by Cynthia Wilson James…
Even with popular lists such as Hot Celebrity Moms and Famous Moms over 35 and 40, which usually include former vice-presidential candidate Sarah Palin, singer Sheryl Crow, actresses Vanessa Williams, Halle Berry and Sarah Jessica Parker, there are lingering myths, especially about first-time moms over 35 and 40. If you are a first time mom over 35 or are considering motherhood over 35, take comfort. The myths may linger but they are far from being truths. Here are three of the most common misconceptions.
MYTH: It is unfair to a child to have older parents. Children will become orphans or have to take care of older parents, etc.
FACT: What is unfair is for a child to be raised in an unloving environment. I’ve talked with many adults who were raised by parents who neglected them. Fortunately, a grandparent filled the void with lots of love and care. I’ve never heard any of these adults complain or refer to their grandparents’ age.
I do believe that all parents, young and old, should have a plan in case they become disabled or suffer a long-term sickness. This will alleviate some of the burden for their children.
Interestingly, studies show current older mothers are better-educated, more stable, eat healthier, and get more exercise. Combined with love, a child soars in this environment.
Perhaps, the best response to this myth can be found in an article written that was featured nearly ten years ago in the May/June 2002 issue of AARP Modern Maturity magazine.
In this article Richard Paulson, M.D. chief of reproductive endocrinology and infertility at the University of Southern California School of Medicine said the orphan issue was overblown and pointed to a former patient who in 1996, at age 63 became the oldest woman in the world to give birth.
At the time of the article was written, the former patient was 69 and her daughter was five. Both were healthy, though the former patient was receiving help with childcare. Guess who was helping her? Her 90 year old mother !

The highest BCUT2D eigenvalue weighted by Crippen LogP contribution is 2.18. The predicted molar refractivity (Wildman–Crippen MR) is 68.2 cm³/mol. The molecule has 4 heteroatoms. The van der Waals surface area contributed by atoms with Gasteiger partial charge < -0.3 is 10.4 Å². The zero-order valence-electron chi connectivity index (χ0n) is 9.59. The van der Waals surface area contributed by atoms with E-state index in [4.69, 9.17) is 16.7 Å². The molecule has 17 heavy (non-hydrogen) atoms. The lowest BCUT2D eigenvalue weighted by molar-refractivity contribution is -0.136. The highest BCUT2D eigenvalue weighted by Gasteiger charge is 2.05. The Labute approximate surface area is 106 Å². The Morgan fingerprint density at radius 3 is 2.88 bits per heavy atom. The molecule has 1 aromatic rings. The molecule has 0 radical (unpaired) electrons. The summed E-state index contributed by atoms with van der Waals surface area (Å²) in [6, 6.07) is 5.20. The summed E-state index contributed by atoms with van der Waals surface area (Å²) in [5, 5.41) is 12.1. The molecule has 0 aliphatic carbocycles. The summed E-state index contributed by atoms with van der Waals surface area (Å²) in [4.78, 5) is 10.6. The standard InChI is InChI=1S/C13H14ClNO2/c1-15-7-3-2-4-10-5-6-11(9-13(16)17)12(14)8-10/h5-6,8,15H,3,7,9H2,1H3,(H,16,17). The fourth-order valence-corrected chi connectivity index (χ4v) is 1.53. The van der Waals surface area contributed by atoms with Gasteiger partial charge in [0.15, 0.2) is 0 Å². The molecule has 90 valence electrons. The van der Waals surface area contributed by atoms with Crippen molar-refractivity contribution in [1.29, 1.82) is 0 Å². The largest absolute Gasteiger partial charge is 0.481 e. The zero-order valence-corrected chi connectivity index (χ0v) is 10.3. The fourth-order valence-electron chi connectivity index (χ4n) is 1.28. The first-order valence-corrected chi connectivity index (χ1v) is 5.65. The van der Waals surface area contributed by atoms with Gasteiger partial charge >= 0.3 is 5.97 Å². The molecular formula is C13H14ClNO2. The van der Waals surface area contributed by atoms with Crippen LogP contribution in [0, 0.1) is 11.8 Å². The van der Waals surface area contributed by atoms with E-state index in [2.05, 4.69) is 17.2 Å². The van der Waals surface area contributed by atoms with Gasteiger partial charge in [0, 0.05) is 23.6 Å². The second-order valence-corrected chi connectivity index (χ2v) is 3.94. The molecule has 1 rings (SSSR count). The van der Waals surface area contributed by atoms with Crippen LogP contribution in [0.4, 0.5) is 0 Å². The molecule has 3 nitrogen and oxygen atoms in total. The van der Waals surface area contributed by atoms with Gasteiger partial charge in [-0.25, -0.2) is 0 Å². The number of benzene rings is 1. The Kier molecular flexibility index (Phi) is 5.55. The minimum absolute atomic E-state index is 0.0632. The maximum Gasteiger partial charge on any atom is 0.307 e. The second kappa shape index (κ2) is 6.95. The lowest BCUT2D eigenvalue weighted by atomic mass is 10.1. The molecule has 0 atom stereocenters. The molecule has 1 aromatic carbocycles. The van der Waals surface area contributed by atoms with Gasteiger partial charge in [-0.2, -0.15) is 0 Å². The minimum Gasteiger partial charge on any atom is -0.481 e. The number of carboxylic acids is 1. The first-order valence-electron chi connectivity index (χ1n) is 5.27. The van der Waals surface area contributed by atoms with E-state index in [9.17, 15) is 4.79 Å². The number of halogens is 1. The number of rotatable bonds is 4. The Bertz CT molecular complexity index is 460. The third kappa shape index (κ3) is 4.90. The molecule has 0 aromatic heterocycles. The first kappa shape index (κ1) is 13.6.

MYTH: Mothers over 40 do not have the energy to attend to the needs of a baby or young children.
FACT: This misconception must have been created by someone who never was a caretaker of young children!
The average newborn or toddler will zap the energy of any mother whether she is 22 or 42. I’ve had healthy strong parents in their twenties complain about being exhausted after spending a day with their toddlers!
Let’s talk about newborns. The average newborn cries more than any new mom ever anticipates. The average newborn sleeps from 15 minutes to 2 hours before waking up for feeding.
Translation: The best scenario with the best baby. Mom gets to bed at 11:00 p.m. She is awakening at midnight by the sweet whimper of her newborn. She is awakened at 2 a.m. by the sweet whimper of her newborn. She is awakening at 4 a.m. by the crying of her newborn. Baby does not want to go back to sleep until 5a.m. You tell me what woman whether she is 25, 35, or 45 wouldn’t feel zapped after getting out of bed several times at night to feed or just to hold and comfort her crying baby?
The truth is taking care of a baby is hard work and does require lots of energy. It’s important to eat healthy and, every now and then, to allow people you trust to watch your little one for an hour or two while you take a break.
MYTH: Teenage children of older parents will be resentful or ashamed that their parents are not the same age as their peers.
FACT: The only thing you need to ease your fear about this misconception is a dose of reality. For the past three years, I worked at a diverse high school of 2000+ students. The students were from all racial groups and from advantaged to disadvantaged economic backgrounds. (I really enjoyed working with these kids.) Believe me, when I tell you that all teenagers think that their parents are old. In fact, most students think that young people who graduated from high school in the last five years are old!
As you age and your children become older, remember that most children go through rocky stages during their teens. This has nothing to do with the age of their parents. Hopefully, as an older parent, you will be able to use wisdom, love and patience to guide your child through the teen years.
Cynthia Wilson James, a former childbirth educator, is founder of InSeason Mom (www.inseasonmom.org). She gave birth at age 42 to a healthy daughter and again at age 44 to another healthy daughter. She provides affordable telephone consultations to expectant first time moms and women considering motherhood after 35 and 40.